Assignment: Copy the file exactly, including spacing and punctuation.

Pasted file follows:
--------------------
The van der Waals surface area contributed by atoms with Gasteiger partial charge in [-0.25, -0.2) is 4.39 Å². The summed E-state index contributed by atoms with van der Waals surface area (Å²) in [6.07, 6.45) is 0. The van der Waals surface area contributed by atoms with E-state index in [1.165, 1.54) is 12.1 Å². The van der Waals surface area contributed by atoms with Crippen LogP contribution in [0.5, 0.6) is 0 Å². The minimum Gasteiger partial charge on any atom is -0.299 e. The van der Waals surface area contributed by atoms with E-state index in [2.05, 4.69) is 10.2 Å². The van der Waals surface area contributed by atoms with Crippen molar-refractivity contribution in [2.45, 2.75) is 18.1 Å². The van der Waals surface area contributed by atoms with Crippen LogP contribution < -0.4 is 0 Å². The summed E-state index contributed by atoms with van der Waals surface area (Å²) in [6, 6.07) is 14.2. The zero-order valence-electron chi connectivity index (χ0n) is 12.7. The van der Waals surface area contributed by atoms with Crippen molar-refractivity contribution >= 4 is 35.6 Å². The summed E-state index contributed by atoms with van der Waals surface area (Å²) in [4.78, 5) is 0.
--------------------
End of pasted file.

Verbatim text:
The van der Waals surface area contributed by atoms with Gasteiger partial charge in [-0.25, -0.2) is 4.39 Å². The summed E-state index contributed by atoms with van der Waals surface area (Å²) in [6.07, 6.45) is 0. The van der Waals surface area contributed by atoms with E-state index in [1.165, 1.54) is 12.1 Å². The van der Waals surface area contributed by atoms with Crippen LogP contribution in [0.5, 0.6) is 0 Å². The minimum Gasteiger partial charge on any atom is -0.299 e. The van der Waals surface area contributed by atoms with E-state index in [2.05, 4.69) is 10.2 Å². The van der Waals surface area contributed by atoms with Crippen molar-refractivity contribution in [2.45, 2.75) is 18.1 Å². The van der Waals surface area contributed by atoms with Crippen LogP contribution < -0.4 is 0 Å². The summed E-state index contributed by atoms with van der Waals surface area (Å²) in [6, 6.07) is 14.2. The zero-order valence-electron chi connectivity index (χ0n) is 12.7. The van der Waals surface area contributed by atoms with Crippen molar-refractivity contribution >= 4 is 35.6 Å². The summed E-state index contributed by atoms with van der Waals surface area (Å²) in [4.78, 5) is 0.